Date of Award


Document Type


Degree Name

Master of Science


Department of Electrical and Computer Engineering

First Advisor

Thomas E. Dube, PhD.


Adversaries employ malware against victims of cyber espionage with the intent of gaining unauthorized access to information. To that end, malware authors intentionally attempt to evade defensive countermeasures based on static methods. This thesis analyzes a dynamic analysis methodology for malware triage that applies at the enterprise scale. This study captures behavior reports from 64,987 samples of malware randomly selected from a large collection and 25,591 clean executable files from operating system install media. Function call information in sequences of behavior generate feature vectors from behavior reports from the les. The results of 64 experiment combinations indicate that using more informed behavior features yields better performing models with this data set. The decision tree classifier attained a max performance of 0.999 area under the ROC curve and 99.4% accuracy using argument information with function sequence lengths from 11-14. This methodology contributes to strategic cyber situation awareness by fusion with fast malware detection methods, such as static analysis, to change the game of malware triage in favor of cyber defense. This method of triage reduces the number of false alarms from automatic analysis that allows a 97% workload reduction over using a static method alone.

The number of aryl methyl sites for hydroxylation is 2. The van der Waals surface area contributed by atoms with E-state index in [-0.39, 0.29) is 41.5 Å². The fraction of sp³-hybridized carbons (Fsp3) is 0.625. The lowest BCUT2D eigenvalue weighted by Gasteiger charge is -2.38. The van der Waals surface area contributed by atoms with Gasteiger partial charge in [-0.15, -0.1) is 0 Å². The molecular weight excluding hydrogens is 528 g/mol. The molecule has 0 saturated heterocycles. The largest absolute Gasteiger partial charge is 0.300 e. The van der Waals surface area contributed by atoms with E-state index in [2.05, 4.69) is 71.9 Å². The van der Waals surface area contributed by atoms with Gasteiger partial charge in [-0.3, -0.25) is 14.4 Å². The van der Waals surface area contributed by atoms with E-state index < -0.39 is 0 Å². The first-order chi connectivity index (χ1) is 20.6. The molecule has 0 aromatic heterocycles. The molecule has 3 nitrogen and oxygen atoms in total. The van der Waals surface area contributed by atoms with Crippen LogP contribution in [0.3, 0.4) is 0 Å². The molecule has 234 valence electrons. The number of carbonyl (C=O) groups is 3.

AFIT Designator


DTIC Accession Number